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In my last post, I wrote about The Foundation for Individual Rights in Education (FIRE) and its recently released documentary, Can We Take a Joke?. Can We Take a Joke? delves into comedy on college campuses and, to a larger extent, entertainment comedy and free speech.
I’m with FIRE, step-for-step, in defending free speech rights. Like FIRE, I think free speech should be stretched to it limits, even when offensive.
But Can We Take a Joke? stretches free speech the wrong way. It points to free speech, tied to offensive comedy, as a check upon offended listeners.
Free speech can’t be thrust like a bayonet to keep the offended in line. Minus violence or a chilling effect, being offended is mostly a social issue, not a free speech issue.
Free speech, without more, doesn’t mandate silence or thick skin from the offended.
Call me “prudish,” but I have nothing against offensive comedy.
I simply believe that all rights (even those of my adversary) deserve a defense.
Fire: The Freedom to Burn Wood / Wood: The Freedom to Catch Fire
Some of the best thoughts in Can We Take a Joke? come from Jonathan Rauch, author of Kindly Inquisitors: The New Attacks on Free Thought. At one point, Rauch says:
Once you get into the business of saying you’re going to prohibit things that people find offensive or wrongheaded that’s where the most sensitive person in society gets to determine what all the rest of us can hear.
In terms of sensitivity, this is a very true statement, but also, it’s a statement limited by censorship and prohibited language.
Rauch also has this to say:
The only way that we find truth in any society is through public debate.
And this too from Rauch:
In any society that is free enough to produce open debate, it’s also going to be free enough so that some of us at any given time are going to feel really upset.
Rauch, in acknowledging the freedom of speech, also acknowledges its fraternal twin: the freedom to be “really upset.”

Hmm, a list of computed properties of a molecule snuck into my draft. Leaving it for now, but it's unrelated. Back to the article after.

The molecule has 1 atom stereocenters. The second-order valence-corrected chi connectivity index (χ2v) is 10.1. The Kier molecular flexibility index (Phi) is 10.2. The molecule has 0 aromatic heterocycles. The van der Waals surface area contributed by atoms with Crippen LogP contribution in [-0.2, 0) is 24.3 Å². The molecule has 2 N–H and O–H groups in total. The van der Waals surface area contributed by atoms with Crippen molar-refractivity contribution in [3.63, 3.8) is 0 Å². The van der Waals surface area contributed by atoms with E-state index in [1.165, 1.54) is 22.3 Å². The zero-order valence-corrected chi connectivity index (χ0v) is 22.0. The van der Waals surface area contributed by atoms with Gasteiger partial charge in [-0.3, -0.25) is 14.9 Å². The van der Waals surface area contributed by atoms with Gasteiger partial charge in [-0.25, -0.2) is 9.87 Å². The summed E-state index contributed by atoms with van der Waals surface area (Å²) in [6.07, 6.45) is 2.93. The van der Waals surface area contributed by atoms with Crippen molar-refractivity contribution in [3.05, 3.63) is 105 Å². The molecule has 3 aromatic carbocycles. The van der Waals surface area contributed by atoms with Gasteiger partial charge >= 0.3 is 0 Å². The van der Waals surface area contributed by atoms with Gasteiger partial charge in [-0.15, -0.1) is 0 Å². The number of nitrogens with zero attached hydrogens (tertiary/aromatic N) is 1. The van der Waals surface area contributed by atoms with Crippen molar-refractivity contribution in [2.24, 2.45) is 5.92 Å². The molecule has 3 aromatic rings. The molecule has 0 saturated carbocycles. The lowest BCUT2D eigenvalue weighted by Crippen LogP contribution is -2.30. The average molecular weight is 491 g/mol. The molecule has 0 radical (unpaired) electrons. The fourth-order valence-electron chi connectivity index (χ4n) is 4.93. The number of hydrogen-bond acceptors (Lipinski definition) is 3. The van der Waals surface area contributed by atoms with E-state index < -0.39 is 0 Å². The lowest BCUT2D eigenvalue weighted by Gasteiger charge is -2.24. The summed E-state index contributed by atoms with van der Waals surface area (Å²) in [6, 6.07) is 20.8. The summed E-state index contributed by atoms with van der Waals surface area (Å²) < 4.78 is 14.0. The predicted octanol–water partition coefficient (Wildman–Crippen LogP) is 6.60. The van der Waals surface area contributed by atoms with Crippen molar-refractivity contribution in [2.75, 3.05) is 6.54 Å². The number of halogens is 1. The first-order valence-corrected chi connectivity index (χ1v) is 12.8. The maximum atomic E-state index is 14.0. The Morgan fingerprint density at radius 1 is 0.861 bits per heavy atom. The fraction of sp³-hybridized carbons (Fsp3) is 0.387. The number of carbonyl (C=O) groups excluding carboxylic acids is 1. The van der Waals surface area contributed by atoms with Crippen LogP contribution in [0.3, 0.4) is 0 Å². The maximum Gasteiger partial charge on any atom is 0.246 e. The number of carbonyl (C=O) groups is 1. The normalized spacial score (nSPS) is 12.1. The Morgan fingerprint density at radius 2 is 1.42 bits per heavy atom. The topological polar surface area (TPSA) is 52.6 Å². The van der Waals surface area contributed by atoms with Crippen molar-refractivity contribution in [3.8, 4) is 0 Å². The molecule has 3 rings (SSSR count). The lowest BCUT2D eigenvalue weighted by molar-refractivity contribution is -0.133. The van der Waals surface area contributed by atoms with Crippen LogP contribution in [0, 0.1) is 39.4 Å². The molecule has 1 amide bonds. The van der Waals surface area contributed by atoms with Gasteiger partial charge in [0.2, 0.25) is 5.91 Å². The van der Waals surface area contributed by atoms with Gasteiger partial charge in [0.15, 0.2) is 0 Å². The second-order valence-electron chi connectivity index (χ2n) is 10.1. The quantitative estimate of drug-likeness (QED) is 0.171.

Can These Twin Freedoms Co-Exist in the World of Comedy?
The answer is: they must. Without the “really upset” part, comedy’s nothing more than comedians trying to make zombies laugh.
To have any social value, comedy must generate a reaction beyond mere laughter.
It’s a point subtly acknowledged by FIRE, which says:
It’s time to remind the ivory tower that comedy is not only fun, it’s also a powerful social tool. Comedy helps to highlight social trends, current events, politics, and more, thereby opening new opportunities for dialogue.
Comedy can’t be a “powerful social tool” without impact, whether that be excessive offense or just being “really upset.”
And comedy can’t promote “opportunities for dialogue” while, at the same time, demanding that this dialogue be sanitized.
Just “Lighten Up” = Flighty About Freedom
I applaud – APPLAUD! – FIRE for fighting for free speech rights. And I applaud them for stretching those rights to their outer boundaries.
I applaud Penn Jillette and Lisa Campinelli and Jonathan Rauch and a multitude of comedians for defending the right to be offensive.
I’ll defend that right with you (even if you offend me).
But if some listeners are too easily offended, I won’t circumvent their right to be offended with the simple quip “Lighten up!”
What happens when free speech opponents impose the same edict upon our comedians?
In a world where comedians are forced to lighten up, there are still funny people: Bob Hope, George Burns, Sid Caesar, Carol Burnett ...
But sadly, there’s no Lenny Bruce, no George Carlin, no Louis C.K., no Sam Kinison,, no Eddie Murphy, no ....
 John Adams wasn’t a “Loyalist” for believing in the right to a defense and defending the British soldiers involved in the Boston Massacre.
Would we ask an offended Constitution to “Lighten up!”?:
Official reprisal for protected speech "offends the Constitution [because] it threatens to inhibit exercise of the protected right,” .... - Hartman v. Moore, 547 U.S. 250 (U.S. 2006)
 I saw the late, great Sam Kinison perform in 1989.